Web 2.0 fuels open-source database boom

Web 2.0 fuels open-source database boom

Summary: Forrester has found that databases such as MySQL and PostgreSQL are gaining momentum through new markets, despite lack of movement away from existing proprietary installations

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The market for open-source databases is booming due to new workloads such as RFID projects, rich web applications and small portals, despite the unwillingness of enterprises to replace their Oracle, DB2 or SQL Server systems with open source, according to new figures from Forrester Research.

These new uses have expanded the open-source database market to $850m (£429m) this year, a figure Forrester sees rising to $1.2bn by 2010. The revenue figures include income from training, technical support, consulting or a commercial licence for the database.

The study found the market is led by MySQL — bought by Sun in February for $1bn, more than the total size of the market — with other popular choices including Ingres, Oracle-owned BerkeleyDB, PostgreSQL, which forms the basis for commercial systems from EnterpriseDB and Greenplum, and Apache's Derby project.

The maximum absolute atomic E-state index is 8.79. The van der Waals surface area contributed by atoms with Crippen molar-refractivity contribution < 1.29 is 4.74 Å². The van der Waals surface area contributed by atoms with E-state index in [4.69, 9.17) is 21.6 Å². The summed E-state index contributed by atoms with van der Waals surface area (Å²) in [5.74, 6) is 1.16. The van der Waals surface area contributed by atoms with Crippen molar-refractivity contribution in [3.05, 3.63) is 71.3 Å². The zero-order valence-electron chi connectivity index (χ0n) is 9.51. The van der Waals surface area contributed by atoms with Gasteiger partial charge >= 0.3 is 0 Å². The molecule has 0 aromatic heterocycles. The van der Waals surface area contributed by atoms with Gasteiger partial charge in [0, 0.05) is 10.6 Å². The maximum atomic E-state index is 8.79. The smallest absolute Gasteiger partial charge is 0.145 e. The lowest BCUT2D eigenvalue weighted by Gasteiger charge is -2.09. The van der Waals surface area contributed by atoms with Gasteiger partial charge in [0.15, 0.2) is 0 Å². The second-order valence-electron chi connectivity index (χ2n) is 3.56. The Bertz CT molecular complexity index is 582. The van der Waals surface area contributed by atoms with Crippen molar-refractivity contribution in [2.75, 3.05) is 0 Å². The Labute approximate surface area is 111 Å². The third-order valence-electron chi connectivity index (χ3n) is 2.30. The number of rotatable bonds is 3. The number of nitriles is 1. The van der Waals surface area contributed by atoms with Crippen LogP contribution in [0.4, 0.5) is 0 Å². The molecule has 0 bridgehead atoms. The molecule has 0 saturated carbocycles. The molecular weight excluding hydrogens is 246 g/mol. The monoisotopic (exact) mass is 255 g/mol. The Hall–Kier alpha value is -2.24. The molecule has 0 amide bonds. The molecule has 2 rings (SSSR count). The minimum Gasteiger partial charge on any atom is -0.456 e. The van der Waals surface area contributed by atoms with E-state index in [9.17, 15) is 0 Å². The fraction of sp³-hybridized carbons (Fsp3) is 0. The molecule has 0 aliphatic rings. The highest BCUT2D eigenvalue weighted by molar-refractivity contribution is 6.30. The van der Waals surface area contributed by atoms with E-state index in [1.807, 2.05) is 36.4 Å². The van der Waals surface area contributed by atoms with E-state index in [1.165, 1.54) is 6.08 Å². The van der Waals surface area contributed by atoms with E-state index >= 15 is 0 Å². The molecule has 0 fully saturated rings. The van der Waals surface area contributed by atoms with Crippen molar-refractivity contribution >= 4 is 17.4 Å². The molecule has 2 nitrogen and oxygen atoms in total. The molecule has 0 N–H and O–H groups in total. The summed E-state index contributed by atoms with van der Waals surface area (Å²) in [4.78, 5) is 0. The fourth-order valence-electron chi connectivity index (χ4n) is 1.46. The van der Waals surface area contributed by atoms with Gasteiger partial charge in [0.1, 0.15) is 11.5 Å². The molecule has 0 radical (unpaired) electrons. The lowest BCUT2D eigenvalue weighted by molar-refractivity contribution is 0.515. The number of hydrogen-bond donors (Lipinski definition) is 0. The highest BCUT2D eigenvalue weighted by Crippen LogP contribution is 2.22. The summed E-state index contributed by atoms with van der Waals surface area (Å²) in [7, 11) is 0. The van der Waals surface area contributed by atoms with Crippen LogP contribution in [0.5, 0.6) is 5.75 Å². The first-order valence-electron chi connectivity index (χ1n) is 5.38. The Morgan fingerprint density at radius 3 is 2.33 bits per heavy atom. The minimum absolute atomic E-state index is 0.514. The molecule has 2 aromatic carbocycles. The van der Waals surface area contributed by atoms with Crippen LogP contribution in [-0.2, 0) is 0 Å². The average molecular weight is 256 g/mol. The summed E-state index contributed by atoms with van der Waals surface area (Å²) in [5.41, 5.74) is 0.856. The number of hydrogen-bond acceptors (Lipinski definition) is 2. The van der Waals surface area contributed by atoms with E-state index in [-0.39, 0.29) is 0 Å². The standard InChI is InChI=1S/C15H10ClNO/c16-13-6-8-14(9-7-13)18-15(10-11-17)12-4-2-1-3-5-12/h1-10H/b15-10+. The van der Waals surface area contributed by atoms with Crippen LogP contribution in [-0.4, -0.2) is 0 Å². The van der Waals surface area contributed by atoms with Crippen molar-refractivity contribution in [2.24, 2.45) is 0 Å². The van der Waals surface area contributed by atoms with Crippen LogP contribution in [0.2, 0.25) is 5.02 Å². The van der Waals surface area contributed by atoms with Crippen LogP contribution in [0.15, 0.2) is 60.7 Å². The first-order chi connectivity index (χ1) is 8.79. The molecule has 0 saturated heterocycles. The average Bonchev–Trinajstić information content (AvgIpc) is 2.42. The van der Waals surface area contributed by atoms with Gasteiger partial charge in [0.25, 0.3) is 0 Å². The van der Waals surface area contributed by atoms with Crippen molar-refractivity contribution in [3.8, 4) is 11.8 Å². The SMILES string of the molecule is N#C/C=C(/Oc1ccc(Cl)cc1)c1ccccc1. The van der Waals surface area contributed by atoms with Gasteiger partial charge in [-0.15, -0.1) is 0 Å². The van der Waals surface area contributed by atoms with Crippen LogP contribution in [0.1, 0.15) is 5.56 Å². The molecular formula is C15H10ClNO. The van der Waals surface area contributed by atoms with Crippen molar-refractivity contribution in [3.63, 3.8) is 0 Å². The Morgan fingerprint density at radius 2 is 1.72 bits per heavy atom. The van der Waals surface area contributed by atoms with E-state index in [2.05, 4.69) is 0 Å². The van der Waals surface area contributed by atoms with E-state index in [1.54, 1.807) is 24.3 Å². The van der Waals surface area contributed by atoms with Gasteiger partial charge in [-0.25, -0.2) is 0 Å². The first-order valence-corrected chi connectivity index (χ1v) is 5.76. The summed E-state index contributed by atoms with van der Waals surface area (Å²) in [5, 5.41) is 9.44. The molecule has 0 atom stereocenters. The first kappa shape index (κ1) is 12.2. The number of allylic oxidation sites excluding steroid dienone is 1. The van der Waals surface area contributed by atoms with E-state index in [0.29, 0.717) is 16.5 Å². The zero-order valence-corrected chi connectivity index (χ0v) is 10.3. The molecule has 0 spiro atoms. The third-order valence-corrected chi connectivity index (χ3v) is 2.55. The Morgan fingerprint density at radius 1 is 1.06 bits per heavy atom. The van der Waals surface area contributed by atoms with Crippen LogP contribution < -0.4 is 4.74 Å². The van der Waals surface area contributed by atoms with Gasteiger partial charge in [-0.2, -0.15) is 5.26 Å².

Forrester database analyst Noel Yuhanna said open-source databases can now meet about 80 percent of existing business application needs.

"Open-source databases have come a long way in delivering reliable, robust and secure database platforms," wrote Yuhanna in the Forrester market update, released last week.

He said deployments examined by Forrester have demonstrated the level of maturity now attained by open source.

"Some customers are running mission-critical transactional deployments with over 3TB of data on open-source databases, while others are running very large workloads that support hundreds and thousands of concurrent users," he wrote.

The research found that open-source users are avoiding replacing existing proprietary systems because of the cost of migration and technical challenges in changing from proprietary SQL extensions and application programming interfaces (APIs).

While tools now exist to ease the technical side of a migration, these are only capable of handling about four-fifths of the work, the rest of which must be done manually, Yuhanna noted.

The effort of rewriting stored procedures, applications and queries also adds to the complexity of migration, he wrote.

Nonetheless, Forrester found many companies are staying away from proprietary vendors for new projects, largely in order to avoid licence fees, and or are going with open source for particular applications such as development and testing environments.

Topics: Apps, Software Development

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